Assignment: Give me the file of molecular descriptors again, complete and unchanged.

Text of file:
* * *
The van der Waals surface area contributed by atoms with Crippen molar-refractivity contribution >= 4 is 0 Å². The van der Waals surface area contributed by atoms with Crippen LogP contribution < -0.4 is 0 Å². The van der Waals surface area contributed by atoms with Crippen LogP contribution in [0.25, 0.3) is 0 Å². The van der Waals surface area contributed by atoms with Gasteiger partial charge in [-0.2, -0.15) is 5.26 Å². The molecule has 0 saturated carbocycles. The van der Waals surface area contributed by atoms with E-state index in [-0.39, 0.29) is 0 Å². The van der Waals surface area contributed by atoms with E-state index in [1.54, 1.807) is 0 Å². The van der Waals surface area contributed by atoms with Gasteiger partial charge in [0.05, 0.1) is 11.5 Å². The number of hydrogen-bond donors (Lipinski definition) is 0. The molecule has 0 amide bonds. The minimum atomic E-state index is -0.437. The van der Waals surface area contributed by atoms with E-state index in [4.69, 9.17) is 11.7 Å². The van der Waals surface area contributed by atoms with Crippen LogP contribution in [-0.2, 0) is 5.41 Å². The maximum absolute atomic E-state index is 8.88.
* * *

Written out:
The van der Waals surface area contributed by atoms with Crippen molar-refractivity contribution >= 4 is 0 Å². The van der Waals surface area contributed by atoms with Crippen LogP contribution < -0.4 is 0 Å². The van der Waals surface area contributed by atoms with Crippen LogP contribution in [0.25, 0.3) is 0 Å². The van der Waals surface area contributed by atoms with Gasteiger partial charge in [-0.2, -0.15) is 5.26 Å². The molecule has 0 saturated carbocycles. The van der Waals surface area contributed by atoms with E-state index in [-0.39, 0.29) is 0 Å². The van der Waals surface area contributed by atoms with E-state index in [1.54, 1.807) is 0 Å². The van der Waals surface area contributed by atoms with Gasteiger partial charge in [0.05, 0.1) is 11.5 Å². The number of hydrogen-bond donors (Lipinski definition) is 0. The molecule has 0 amide bonds. The minimum atomic E-state index is -0.437. The van der Waals surface area contributed by atoms with E-state index in [4.69, 9.17) is 11.7 Å². The van der Waals surface area contributed by atoms with Crippen LogP contribution in [-0.2, 0) is 5.41 Å². The maximum absolute atomic E-state index is 8.88.